collaborative lawyer

IACP Conference in Chicago

Posted by Heidi Risser
on November 4, 2019

I just returned from the International Association of Collaborative Professionals (IACP) in Chicago, which was held last week. 

Kendra Erkamaa, a financial neutral from Des Moines, IA, and me at the IACP last week.

I met collaborative lawyers, mediators, mental health providers and financial neutrals from all over the world (Australia, Canada, UK, Spain, France, Germany, Italy, Brazil, Israel, to name a few) as well as from all over the US.  I took classes on the newest ideas in collaborative law and mediation. 

I will be sharing these ideas and learnings on January 9th at the CCDP meeting (time and place TBD). 

I enjoyed getting to know Steven Goldman, a fellow attorney from Fairfax, VA.

One of the classes I took was Collaborative Law and Mediation: On a Collision Course or Merging? I took another class on streamlining the collaborative process, and I even learned about a Flat Fee Collaborative Model being used in Canada.  

Lydia Richardson, a mental health professional from Chicago, IL, and I enjoyed discussing Myers Briggs and the Enneagram model.

I had a 5-hour class on the Enneagram Model of personality, which is a fascinating theory.  I took a class from Pauline Tessler, and she spoke about various ways to become more self-aware and become a better collaborative professional.  She gave us a battery of tests on Myers Briggs, unconscious bias, Enneagram, and conflict style.  I left her class very informed, more self-aware and quite a bit more humble.

Cheryl Panther, a financial neutral from Nashville, TN, was sweet as can be!

It wasn’t all work, though.  Much of our time was spent socializing with all these interesting professionals.  When you do the same kind of work, you sort of skip over the basics and begin to explore ways to push the collaborative method forward. 

I was awestruck by Louise Mathias, a barrister and mediator from Sydney, Australia!

The people I met were kind, warm and very giving of their time and professional experience.  I definitely plan to attend the IACP convention again.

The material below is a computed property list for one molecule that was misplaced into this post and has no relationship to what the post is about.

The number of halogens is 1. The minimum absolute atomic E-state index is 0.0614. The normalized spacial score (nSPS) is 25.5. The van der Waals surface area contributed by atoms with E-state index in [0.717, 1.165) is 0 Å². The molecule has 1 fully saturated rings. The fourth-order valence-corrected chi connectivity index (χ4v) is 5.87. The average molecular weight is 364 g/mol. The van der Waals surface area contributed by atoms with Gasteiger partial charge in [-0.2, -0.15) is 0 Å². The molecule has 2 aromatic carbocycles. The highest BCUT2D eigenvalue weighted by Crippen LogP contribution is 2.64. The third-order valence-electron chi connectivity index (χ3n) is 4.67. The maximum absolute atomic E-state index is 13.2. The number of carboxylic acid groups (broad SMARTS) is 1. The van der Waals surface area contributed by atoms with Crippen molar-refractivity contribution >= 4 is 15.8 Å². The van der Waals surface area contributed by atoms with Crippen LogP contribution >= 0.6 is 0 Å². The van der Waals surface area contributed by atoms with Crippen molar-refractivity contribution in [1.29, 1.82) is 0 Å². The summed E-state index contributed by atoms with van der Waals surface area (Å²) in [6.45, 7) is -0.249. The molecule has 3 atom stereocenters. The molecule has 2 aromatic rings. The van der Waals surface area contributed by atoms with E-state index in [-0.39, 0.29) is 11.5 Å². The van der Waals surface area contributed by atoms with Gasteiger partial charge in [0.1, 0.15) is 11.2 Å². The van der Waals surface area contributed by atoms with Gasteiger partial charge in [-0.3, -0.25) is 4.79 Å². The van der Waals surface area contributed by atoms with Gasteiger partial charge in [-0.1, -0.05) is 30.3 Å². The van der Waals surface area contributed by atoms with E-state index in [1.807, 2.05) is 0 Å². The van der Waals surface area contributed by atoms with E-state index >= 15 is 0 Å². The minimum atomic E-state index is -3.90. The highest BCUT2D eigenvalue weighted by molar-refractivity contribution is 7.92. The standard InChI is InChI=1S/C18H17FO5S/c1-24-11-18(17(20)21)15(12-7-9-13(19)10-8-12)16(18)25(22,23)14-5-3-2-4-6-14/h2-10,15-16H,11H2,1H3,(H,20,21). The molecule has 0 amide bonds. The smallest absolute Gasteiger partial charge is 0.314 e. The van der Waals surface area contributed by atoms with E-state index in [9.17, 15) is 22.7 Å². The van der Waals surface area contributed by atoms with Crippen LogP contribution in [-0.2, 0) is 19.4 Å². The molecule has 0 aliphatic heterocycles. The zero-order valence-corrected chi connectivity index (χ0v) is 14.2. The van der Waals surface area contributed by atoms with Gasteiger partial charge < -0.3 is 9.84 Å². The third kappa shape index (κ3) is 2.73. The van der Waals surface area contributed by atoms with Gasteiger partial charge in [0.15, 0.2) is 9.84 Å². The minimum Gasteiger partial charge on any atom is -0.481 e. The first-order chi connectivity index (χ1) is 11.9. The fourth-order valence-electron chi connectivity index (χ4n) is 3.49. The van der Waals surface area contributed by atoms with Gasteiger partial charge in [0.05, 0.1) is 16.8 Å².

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Changing the Culture of Divorce

Posted by Heidi Risser
on May 23, 2019

Charlotte Collaborative Divorce Professionals (CCDP), which is the local collaborative family law group, had it’s last meeting of the year on Thursday evening. 

Ashley-Nicole Russell inspired me to continue to advocate for collaborative method when helping couples going through divorce.

CCDP brought in an author and collaborative family law attorney to speak.  Ashley-Nicole Russell shared her experiences running a collaborative family law practice with offices in Greenville, Raleigh and Atlantic City, NC. 

In terms of commitment to collaborative practice, she was speaking to the choir in our group.  However, she had a lot to offer with regards to statistics on what a contentious, court-room divorce battle can do to the children involved. 

Her statistics showed that children of divorce have an increased chance of alcohol dependence and suicide, among other ill effects.  Ashley-Nicole is on a mission to change the culture of divorce, especially since she experienced her own parents’ divorce and the trauma it brought to her life. 

She encouraged us to “sell” the collaborative method shamelessly to our clients and other attorneys, because it is better for the family and especially for the children.  She also offered some great advice on marketing the collaborative practice. 

I wasn’t sure what we were in for when I decided to attend the dinner, but I left inspired.  Since I began to practice collaboratively, I have always believed in its virtues, but it was nice to receive an inspiring pep talk from a fellow practitioner.

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Mediation Training at UNC Charlotte

Posted by Heidi Risser
on January 23, 2019

On Friday, January 11th, I had the opportunity to conduct a Mediation Training course, with Ketan Soni and Mark Riopel, for the department chairs of UNC Charlotte.  I was a little nervous to lecture in front of professional lecturers, but that nervousness was short lived.  The professors were very receptive to what we had to say.  I had a misconception going into this training that we family law attorneys deal with more serious issues and conflict than the department chairs of a university.  Was I wrong!  Given their reactions, I believe these department chairs deal with a similar level of conflict.  That means that this message about mediating conflict is more universal that I had believed.